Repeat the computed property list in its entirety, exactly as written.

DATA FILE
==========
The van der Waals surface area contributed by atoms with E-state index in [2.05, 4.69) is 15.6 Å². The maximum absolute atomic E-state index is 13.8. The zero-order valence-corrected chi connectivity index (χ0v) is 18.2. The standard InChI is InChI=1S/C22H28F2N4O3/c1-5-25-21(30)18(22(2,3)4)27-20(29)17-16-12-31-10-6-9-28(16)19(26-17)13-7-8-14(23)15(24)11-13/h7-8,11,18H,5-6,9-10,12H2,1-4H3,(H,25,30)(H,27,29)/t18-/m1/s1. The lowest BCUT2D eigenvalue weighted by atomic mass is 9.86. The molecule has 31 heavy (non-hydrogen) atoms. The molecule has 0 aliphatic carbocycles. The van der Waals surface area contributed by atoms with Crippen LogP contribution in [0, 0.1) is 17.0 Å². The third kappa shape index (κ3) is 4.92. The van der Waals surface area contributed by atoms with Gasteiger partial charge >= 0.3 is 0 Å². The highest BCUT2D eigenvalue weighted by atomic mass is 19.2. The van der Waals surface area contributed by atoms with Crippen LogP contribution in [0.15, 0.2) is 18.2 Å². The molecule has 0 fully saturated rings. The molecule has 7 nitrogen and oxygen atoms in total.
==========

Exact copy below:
The van der Waals surface area contributed by atoms with E-state index in [2.05, 4.69) is 15.6 Å². The maximum absolute atomic E-state index is 13.8. The zero-order valence-corrected chi connectivity index (χ0v) is 18.2. The standard InChI is InChI=1S/C22H28F2N4O3/c1-5-25-21(30)18(22(2,3)4)27-20(29)17-16-12-31-10-6-9-28(16)19(26-17)13-7-8-14(23)15(24)11-13/h7-8,11,18H,5-6,9-10,12H2,1-4H3,(H,25,30)(H,27,29)/t18-/m1/s1. The lowest BCUT2D eigenvalue weighted by atomic mass is 9.86. The molecule has 31 heavy (non-hydrogen) atoms. The molecule has 0 aliphatic carbocycles. The van der Waals surface area contributed by atoms with Crippen LogP contribution in [0, 0.1) is 17.0 Å². The third kappa shape index (κ3) is 4.92. The van der Waals surface area contributed by atoms with Gasteiger partial charge >= 0.3 is 0 Å². The highest BCUT2D eigenvalue weighted by atomic mass is 19.2. The van der Waals surface area contributed by atoms with Crippen LogP contribution in [0.15, 0.2) is 18.2 Å². The molecule has 0 fully saturated rings. The molecule has 7 nitrogen and oxygen atoms in total.